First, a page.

Russell has helped to raise the Blues from rock bottom

Have your say

IT STARTED with a crisis.

Bury Town were down on their luck, down on cash and almost down and out.

It was March 2002 and Russell Ward – still settling into his role as the chairman – had to go into the visiting changing room at Mildenhall Town and tell his Bury players that they were no longer going to be paid.

“There was nothing left,” Ward admitted.

It is a far cry from August 2011, as ‘Mr Bury Town’ celebrates his 10th anniversary as chairman and can speak of his pride that Bury are one of the best-run football clubs in East Anglia, if not the best.

The way the Ram Meadow outfit is run has drawn praise from the likes of James Scowcroft — now a Bury player, but someone who has been involved with professional clubs for several years.

However, in the early days of Ward being chairman and even before, when he was a director for five years, the club suffered a torrid time.

But this was partly how the local businessman came to be involved with the football club 15 years ago.

“I saw a piece on the back of the Free Press that said there was a crisis meeting at Ram Meadow on the Sunday night and I just wandered down to see what was going on,” he said. “I was involved in local football and I just wanted to see what was going on at Bury Town.

“I went in, sat at the meeting and then had to go home and explain to my wife that I had become a director of the club.”

Ball boy, barman and vice-chairman, Ward has since done it all, but he never intended to be chairman, until it materialised the club were faced with a six-figure debt.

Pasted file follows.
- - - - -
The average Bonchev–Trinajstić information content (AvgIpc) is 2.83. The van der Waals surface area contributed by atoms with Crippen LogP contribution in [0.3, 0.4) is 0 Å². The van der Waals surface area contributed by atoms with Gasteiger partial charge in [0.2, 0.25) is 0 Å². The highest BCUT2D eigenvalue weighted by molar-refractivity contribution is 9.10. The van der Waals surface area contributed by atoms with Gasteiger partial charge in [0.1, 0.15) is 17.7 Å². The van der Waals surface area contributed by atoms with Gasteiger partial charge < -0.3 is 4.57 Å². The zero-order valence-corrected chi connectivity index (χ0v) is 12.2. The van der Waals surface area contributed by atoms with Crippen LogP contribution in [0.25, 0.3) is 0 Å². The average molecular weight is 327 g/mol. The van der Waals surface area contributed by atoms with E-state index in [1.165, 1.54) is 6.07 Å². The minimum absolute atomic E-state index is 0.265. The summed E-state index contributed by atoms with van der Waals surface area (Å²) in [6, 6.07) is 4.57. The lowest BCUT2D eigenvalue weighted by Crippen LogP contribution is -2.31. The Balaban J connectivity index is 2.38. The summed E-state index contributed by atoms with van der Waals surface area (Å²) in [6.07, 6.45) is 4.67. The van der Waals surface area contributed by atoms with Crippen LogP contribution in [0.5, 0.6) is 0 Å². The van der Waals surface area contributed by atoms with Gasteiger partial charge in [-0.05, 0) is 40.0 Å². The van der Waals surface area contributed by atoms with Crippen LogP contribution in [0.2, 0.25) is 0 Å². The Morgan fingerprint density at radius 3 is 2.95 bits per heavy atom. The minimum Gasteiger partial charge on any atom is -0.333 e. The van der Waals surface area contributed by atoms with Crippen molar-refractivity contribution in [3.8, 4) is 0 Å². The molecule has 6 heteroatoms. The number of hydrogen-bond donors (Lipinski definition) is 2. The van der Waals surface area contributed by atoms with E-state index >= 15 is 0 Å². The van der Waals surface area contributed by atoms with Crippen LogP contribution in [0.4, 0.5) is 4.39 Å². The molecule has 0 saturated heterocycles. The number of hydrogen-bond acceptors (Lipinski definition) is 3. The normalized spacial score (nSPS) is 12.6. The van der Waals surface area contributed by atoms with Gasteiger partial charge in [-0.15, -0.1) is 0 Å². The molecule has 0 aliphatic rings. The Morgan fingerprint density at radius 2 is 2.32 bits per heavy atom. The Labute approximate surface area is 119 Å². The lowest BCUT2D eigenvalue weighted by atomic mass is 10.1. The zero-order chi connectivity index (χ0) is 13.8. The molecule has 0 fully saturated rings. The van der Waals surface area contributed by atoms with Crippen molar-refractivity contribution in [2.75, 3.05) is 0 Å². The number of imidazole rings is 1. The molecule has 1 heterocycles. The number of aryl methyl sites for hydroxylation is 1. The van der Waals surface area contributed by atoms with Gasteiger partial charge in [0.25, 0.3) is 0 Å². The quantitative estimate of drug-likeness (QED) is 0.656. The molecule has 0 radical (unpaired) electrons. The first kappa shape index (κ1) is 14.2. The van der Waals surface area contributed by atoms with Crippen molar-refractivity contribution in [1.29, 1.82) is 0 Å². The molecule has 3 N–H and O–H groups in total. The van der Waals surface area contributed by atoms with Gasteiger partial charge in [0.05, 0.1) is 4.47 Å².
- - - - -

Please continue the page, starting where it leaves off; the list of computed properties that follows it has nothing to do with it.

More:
“One of the first things I had to do was fight fires because there were people after money,” he said. “I was very lucky that Ron Kent came and helped me.

“Ron is a very well respected ex-local businessman and along with his help we got the finances under control to a certain extent – I couldn’t have done it without him. Although there were still some severe debts, we managed to pay some bills and get some money in, which got us through to March.”

The players may not have been paid from then until the end of the season but Bury survived, although they were not out of the woods, and it was some time before success returned, on and off the field.

“We got through to the end of the season, but for the next two or three years there were some sleepless nights,” added Ward. “A lot of hard work went in – there was a lot of dedication from people behind the scenes – and, while we are not the richest club in the world, we are now in the black and I am very careful with how we spend our money.”

Bury are also hoping to move into a new ground in the Moreton Hall area of town, with the help of St Edmundsbury Council, but they could have ended up homeless in the 90s.

Their relationship with the council had deteriorated and an eviction notice was pinned on the gates of the ground.

Ward said: “The previous chairman had a run-in over some issues, we hadn’t paid the rental rates as a protest against the council and there was an eviction notice slapped on the front of the gate.”

However, Ward said the Blues’ relationship with the council is now ‘100 per cent’.

And as Bury prepare to embark on their second consecutive season in the Ryman League Premier Division, they hope one of the major achievements of the season will be gaining planning permission for their new home, which will also act as a base for football across Bury St Edmunds.

n Next week, Ward discusses what makes Bury tick financially, recent on-the-field success and their aims and ambitions for the season, including a push for promotion to the Blue Square Bet Conference leagues.